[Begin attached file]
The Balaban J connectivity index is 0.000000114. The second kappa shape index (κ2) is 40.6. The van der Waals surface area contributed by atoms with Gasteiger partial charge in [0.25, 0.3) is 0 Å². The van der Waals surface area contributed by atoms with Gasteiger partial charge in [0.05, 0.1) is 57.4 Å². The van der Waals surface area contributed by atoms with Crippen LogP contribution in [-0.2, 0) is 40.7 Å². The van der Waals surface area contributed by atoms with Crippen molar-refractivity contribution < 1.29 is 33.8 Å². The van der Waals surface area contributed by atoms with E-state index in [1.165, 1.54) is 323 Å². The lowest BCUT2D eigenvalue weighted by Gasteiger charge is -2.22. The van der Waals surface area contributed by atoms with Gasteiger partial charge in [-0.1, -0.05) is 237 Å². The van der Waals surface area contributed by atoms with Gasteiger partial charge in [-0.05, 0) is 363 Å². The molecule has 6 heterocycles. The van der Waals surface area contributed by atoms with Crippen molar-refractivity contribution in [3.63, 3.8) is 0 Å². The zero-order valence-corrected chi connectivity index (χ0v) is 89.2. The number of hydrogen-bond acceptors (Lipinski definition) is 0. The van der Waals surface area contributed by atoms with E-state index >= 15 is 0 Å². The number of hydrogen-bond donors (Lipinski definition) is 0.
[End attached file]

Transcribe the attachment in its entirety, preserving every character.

The Balaban J connectivity index is 0.000000114. The second kappa shape index (κ2) is 40.6. The van der Waals surface area contributed by atoms with Gasteiger partial charge in [0.25, 0.3) is 0 Å². The van der Waals surface area contributed by atoms with Gasteiger partial charge in [0.05, 0.1) is 57.4 Å². The van der Waals surface area contributed by atoms with Crippen LogP contribution in [-0.2, 0) is 40.7 Å². The van der Waals surface area contributed by atoms with Crippen molar-refractivity contribution < 1.29 is 33.8 Å². The van der Waals surface area contributed by atoms with E-state index in [1.165, 1.54) is 323 Å². The lowest BCUT2D eigenvalue weighted by Gasteiger charge is -2.22. The van der Waals surface area contributed by atoms with Gasteiger partial charge in [-0.1, -0.05) is 237 Å². The van der Waals surface area contributed by atoms with Gasteiger partial charge in [-0.05, 0) is 363 Å². The molecule has 6 heterocycles. The van der Waals surface area contributed by atoms with Crippen molar-refractivity contribution in [3.63, 3.8) is 0 Å². The zero-order valence-corrected chi connectivity index (χ0v) is 89.2. The number of hydrogen-bond acceptors (Lipinski definition) is 0. The van der Waals surface area contributed by atoms with E-state index >= 15 is 0 Å². The number of hydrogen-bond donors (Lipinski definition) is 0.